Video | Agriculture | Confidence | Economy | Energy | Employment | Finance | Media | Property | RBNZ | Science | SOEs | Tax | Technology | Telecoms | Tourism | Transport | Search

 


MTA welcomes decision to make ESC mandatory

Media Release 26 February 2014



MTA welcomes decision to make ESC mandatory


Motor Trade Association (MTA) welcomes the announcement by Associate Minister of Transport Michael Woodhouse earlier today that Electronic Stability Control (ESC) is to become mandatory for new and used vehicles in New Zealand.

MTA spokesperson Ian Stronach says ESC has been recognised throughout the motor industry as a significant contributor to vehicle safety, with the potential to reduce accidents and save lives. The decision to make it mandatory follows many other countries, and will bring New Zealand into line with industry best practice.

Government’s approach to the introduction of this safety feature, by way of a staggered introduction, is both pragmatic and entirely sensible.

“By providing a timetable for introduction up front, government will allow the industry plenty of time to prepare and make the necessary changes. The timetable recognises both the differing needs by vehicle type, and the fact that some classes of vehicle are already more likely to have it included as standard,” says Stronach.

SUVs have a higher risk of roll over because of their higher centre of gravity and generally greater vehicle mass. Considering their growing popularity in New Zealand, it is appropriate they are amongst the earliest targeted as used imported vehicles.

Many larger capacity vehicles imported into New Zealand used already have ESC, making it more straightforward for importers to source stock that meets the new requirements.

MTA does not expect the introduction of these changes will have a significant effect on prices, but it could affect availability of some used import models.

“Many new cars already have ESC, but in the case of used imports, it will be more a matter of sourcing suitable vehicles. In some cases, these may need to be newer models and thus may be slightly more expensive than models without,” adds Stronach.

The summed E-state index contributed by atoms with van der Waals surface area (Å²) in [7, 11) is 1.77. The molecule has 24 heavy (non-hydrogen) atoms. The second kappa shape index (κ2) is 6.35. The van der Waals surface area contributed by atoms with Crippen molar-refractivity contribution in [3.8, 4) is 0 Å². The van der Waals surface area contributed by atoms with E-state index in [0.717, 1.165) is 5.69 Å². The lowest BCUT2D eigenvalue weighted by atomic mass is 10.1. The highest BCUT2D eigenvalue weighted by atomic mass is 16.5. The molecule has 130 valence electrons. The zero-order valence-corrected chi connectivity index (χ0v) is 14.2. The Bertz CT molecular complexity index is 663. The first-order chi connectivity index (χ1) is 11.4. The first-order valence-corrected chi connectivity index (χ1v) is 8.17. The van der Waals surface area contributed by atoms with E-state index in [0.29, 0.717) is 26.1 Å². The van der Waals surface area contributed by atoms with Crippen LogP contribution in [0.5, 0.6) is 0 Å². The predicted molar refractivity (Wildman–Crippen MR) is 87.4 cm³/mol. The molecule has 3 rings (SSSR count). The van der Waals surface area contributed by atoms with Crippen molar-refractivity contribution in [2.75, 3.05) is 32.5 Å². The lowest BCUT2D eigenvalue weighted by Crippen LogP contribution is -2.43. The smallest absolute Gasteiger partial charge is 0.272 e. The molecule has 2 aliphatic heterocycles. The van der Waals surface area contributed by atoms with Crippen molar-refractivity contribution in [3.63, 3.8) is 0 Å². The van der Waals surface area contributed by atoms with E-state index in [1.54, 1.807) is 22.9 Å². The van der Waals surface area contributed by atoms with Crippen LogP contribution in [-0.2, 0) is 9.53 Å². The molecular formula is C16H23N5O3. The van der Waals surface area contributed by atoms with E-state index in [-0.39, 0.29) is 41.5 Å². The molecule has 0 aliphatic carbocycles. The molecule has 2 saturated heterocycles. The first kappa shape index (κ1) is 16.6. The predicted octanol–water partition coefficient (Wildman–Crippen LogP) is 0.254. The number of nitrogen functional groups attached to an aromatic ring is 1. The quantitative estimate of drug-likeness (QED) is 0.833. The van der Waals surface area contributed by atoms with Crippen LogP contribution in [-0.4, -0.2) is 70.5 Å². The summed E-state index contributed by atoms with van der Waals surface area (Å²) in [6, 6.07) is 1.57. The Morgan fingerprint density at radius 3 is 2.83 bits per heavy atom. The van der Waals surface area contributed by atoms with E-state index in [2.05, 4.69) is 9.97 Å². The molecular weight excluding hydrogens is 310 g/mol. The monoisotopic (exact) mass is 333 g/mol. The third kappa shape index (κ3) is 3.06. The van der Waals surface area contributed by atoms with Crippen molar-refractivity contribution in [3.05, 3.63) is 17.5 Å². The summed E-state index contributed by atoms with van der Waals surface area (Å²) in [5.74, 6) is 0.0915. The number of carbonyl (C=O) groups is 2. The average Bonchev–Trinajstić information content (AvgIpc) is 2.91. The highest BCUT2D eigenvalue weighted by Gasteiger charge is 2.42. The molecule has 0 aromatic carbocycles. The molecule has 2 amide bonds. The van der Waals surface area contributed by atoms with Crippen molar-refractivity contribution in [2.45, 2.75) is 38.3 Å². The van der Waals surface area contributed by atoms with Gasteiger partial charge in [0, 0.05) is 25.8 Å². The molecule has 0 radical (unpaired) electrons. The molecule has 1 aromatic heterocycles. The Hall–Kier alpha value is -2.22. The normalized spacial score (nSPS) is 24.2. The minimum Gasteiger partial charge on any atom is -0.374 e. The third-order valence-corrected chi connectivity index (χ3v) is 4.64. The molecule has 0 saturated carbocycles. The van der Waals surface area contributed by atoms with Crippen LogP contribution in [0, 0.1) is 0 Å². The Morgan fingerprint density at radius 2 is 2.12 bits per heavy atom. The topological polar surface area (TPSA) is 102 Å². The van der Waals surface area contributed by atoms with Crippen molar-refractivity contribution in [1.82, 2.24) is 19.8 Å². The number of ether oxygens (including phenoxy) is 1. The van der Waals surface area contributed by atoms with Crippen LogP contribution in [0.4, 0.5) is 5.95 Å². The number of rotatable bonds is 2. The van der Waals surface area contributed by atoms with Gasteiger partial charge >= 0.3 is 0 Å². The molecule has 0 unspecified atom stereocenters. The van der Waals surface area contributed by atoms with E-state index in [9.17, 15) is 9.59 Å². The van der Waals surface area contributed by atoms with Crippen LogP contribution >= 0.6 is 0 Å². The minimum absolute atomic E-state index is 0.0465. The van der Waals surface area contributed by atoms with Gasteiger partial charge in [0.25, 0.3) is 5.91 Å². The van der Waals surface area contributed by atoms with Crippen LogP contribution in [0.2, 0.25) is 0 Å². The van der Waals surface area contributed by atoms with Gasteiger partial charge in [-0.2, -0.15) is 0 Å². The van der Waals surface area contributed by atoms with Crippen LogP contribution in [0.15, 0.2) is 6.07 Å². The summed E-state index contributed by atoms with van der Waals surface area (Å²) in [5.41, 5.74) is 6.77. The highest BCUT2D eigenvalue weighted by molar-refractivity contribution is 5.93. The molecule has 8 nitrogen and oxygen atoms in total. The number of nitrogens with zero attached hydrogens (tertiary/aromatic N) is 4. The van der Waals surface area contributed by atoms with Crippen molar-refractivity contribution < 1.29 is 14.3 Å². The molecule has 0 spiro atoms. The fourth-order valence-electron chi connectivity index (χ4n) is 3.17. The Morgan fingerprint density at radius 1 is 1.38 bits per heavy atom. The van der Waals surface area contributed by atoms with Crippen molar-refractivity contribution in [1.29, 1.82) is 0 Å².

MTA looks forward to positively supporting this proposal when consultation opens in March 2014.


ENDS

© Scoop Media

 
 
 
 
 
Business Headlines | Sci-Tech Headlines

 

Half Empty: Fonterra's 2017 Opening Forecast Below Expectations

Fonterra Cooperative Group raised its forecast farmgate milk payout for next season by less than expected as the world's largest dairy exporter predicts lower prices will crimp production and supply will pick up. The New Zealand dollar fell. More>>

ALSO:

Pest Control: Mouse Blitz Team Leaves For Antipodes

The Million Dollar Mouse project to rid Antipodes Island of mice is underway with the departure of a rodent eradication team to the remote nature reserve and World Heritage Area. More>>

Gongs Got: Canon Media Awards & NZ Radio Awards Happen

Radio NZ: RNZ website The Wireless, which is co-funded by NZ On Air, was named best website, while Toby Manhire and Toby Morris won the best opinion general writing section for their weekly column on rnz.co.nz and Tess McClure won the best junior feature writer section. More>>

ALSO:

Pre-Budget: Debt Focus Risks Losing Opportunity To Stoke Economy

The Treasury is likely to upgrade its forecasts for economic growth in Budget 2016 next week but Finance Minister Bill English has already signalled that more of his focus is on debt repayment than on fiscal stimulus or tax cuts... More>>

ALSO:

Fulton Hogan's Heroes: Managing Director Nick Miller Resigns

Fulton Hogan managing director Nick Miller will leave the privately owned construction company after seven years in charge. The Dunedin-based company has kicked off a search for a replacement, and Miller will stay on at the helm until March next year, or until a successor has been appointed and a transition period completed. More>>

ALSO:

Gordon Campbell: On Electricity, Executions, And Bob Dylan

The Electricity Authority has unveiled the final version of its pricing plan for electricity transmission. This will change the way transmission prices (which comprise about 10% of the average power bill) are computed, and will add hundreds of dollars a year to power bills for many ordinary consumers. More>>

ALSO:

Half Empty: Fonterra NZ, Australia Milk Collection Drops In Season

Fonterra Cooperative Group says milk collection is down in New Zealand and Australia, its two largest markets, in the first 11 months of the season during a period of weak dairy prices. More>>

ALSO:

Get More From Scoop

 
 
 
 
 
 
 
 
 
Business
Search Scoop  
 
 
Powered by Vodafone
NZ independent news